Brian McGuigan: A Story About Wine, Grit and Winning
Sales Fixes Everything
“Sales fixes everything”. We are in Brian McGuigan’s winter garden at Hermitage Road, Pokolbin. The ferns above us are real (I felt them to make sure). One of the world’s leading winemakers, multi-millionaire business men, fathers and forces of nature sits across from me.
It wasn’t always easy. Being subject to a hostile raid in 1990: “This French company took me out to lunch at 11:45am on a Friday in Double Bay and told me: You are such a huge pain in our b*ts, so we are prepared to let you run our whole Australian operation. All you need to do, is to withdraw your offer to buy the shares we want”.
An illness in the family made the proposition easier to accept. The arrangement soured. Ten years later, Mr McGuigan rose like a phoenix and bought back all the assets he’d had to give up. This is a story about grit, strategy and execution.
Share price correlates with branding
Having sold over 200 million cases of wine throughout his career, a third-generation winemaker and delivering an all-time high share price during his leadership of McGuigan Wines, Brian McGuigan exudes a warm confidence. The type you can only get from being a winner. Being a worker. Being self-made.
When asked why the share price plummeted on his retirement from the Board in 2007, Mr McGuigan smiles mischievously. He tells a tale of an interim CEO who wasn’t up for the job, of the correlation between personal branding and share price – but what he doesn’t talk about are external factors. Not one mention of unfavourable market conditions or political instability. His younger brother Neil McGuigan is CEO today. Neil has started to turn things around for what has been an ailing, yet still dominating, wine enterprise.
Sell your wares
“The priority in business is to sell your wares. That’s it. You have got to make the sale. You see, sales fixes everything”. Mr McGuigan smiles, twinkles even.
When asked how he goes about it, his response is simple: “Spend time with your customers. Figure out what you think they are missing and fulfil that need”.
Notice here how Mr McGuigan isn’t saying: ‘Give the customer what they are asking for’. No. He is saying,
Figure out what you think the customer needs and then create the product that satisfies this need.
This distinction was adopted by leaders such as Steve Jobs. When Apple tested one of their first TV advertisements, their focus groups rejected the ads completely. Jobs in turn overruled their feedback and ran the ads anyway. Steve became known as a marketing genius and Apple turned into a billion-dollar company.
Do your own research
Mr McGuigan has always done his own market research. In his view, there is no other way. “I’ve never understood those who are too confident to go out and talk to their own customers”.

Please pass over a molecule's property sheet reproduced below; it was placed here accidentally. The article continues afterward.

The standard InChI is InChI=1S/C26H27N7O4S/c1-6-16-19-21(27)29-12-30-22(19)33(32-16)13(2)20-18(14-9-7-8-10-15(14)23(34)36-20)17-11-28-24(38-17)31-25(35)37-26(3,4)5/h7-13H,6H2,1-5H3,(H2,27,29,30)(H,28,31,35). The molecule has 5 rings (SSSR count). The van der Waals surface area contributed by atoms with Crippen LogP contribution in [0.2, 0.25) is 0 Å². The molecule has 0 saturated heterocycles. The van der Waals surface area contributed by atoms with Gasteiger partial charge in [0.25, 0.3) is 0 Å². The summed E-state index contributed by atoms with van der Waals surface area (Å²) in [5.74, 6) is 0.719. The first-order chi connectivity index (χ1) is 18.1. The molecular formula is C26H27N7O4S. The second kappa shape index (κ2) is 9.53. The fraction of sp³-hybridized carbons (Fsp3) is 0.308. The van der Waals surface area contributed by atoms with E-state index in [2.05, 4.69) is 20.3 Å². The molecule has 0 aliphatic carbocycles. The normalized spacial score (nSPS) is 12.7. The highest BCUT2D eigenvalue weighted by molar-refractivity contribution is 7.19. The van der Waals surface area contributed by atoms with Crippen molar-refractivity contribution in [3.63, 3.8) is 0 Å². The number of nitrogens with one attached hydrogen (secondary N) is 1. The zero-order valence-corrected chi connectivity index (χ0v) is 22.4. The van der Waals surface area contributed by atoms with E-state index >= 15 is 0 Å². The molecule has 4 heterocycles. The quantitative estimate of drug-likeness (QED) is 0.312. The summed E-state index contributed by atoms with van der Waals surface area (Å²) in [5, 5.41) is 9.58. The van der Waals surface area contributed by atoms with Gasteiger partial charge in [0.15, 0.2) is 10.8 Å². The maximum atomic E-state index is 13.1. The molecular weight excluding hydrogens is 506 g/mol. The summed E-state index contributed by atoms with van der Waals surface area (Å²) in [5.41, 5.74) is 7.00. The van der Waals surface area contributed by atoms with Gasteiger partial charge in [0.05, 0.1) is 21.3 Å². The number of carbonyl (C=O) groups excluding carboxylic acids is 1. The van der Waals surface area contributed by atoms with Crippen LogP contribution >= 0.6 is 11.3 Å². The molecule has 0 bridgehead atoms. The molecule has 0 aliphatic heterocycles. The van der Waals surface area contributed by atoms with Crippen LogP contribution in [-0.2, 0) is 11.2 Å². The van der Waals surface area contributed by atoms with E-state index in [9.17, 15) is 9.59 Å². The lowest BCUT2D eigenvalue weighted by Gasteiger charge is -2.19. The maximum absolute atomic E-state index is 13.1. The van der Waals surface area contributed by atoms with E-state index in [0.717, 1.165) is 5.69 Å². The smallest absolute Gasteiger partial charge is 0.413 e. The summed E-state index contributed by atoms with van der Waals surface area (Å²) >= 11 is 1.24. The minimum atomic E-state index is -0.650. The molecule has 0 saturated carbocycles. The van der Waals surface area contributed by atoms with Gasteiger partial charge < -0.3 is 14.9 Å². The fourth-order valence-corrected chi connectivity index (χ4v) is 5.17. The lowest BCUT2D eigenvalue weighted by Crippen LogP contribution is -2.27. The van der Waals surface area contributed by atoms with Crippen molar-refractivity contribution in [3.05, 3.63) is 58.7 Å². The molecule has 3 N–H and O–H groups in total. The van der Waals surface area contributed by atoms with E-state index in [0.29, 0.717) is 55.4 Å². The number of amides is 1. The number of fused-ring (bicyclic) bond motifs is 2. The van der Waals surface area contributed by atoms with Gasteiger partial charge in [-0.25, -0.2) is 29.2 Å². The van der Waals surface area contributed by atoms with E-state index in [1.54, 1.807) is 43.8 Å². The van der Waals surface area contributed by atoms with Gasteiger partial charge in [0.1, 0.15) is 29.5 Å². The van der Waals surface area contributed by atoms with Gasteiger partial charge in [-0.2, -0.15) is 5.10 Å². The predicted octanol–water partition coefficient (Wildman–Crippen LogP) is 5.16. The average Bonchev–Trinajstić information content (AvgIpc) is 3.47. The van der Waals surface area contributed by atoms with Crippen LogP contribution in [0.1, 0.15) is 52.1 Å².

He elaborates. “As a winemaker, we have the product and production knowledge. The customer, if you get them after the whites have been served and once they are on to the reds, will tell you what they really think. Especially if you pull up a chair and speak honestly with them. By commissioning a third-party research company to do your research, you miss out on all the technical possibilities, all the creative solutions”.
Asked for an example where his customers helped Mr McGuigan birth a winning wine, he goes to the tale of the TR2. “Everyone said Rieslings’ were too sweet. So, we made a Riesling that was the most balanced Riesling you could get on the market”. He speaks in exclamation marks on product differentiation: “It’s critical to stand apart from the rest!”
Strategy on the battle field
In the way a victorious General hustles his troops to the next critical battle ground, McGuigan explains his approach to marketing strategy: “Once we drove the market from one side to another, we would go for the middle”.
McGuigan talks about life as a public company, going after the largest markets, carving them up and attacking them one by one. “As a public company you don’t have 10 years to get things right, you’ve got 12 months until the results are released to shareholders. So, you better get it right”.
He follows today’s ‘agile methodology’: “You always make sure you have a well-thought-out product portfolio. If a product isn’t selling you get rid of it, and quickly. People will grow to trust your brand and so you do not want to lose their trust”.
Into the Wine Library
We make our way into his wine cellar. (Let’s pause here for a minute. Where was I? Oh yes, we make our way into Mr McGuigan’s wine cellar). He shows us wines from Penfolds worth thousands of dollars. He generously picks out a dozen red wines for the crew. Some from his daughter and winemaker Lisa McGuigan’s recent release: An absolutely delicious and bold Shiraz called Maximus (she gets the marketing knack from her father).
“You only live once!” Brian beams as he pours red into huge wine glasses. “Of course, Fay and I hardly drink wine at home anymore. The tricky thing for a winemaker is: You become better the more you taste. But I’m retired now”. He looks a little mischievous, as he walks us out in time for lunch with his Hunter Valley business associates.
Brian Speak About Customers
Watch the video below to hear Brian’s view on what it means to market successfully.
Filmed by Tony Whittaker, Carnivore Films.
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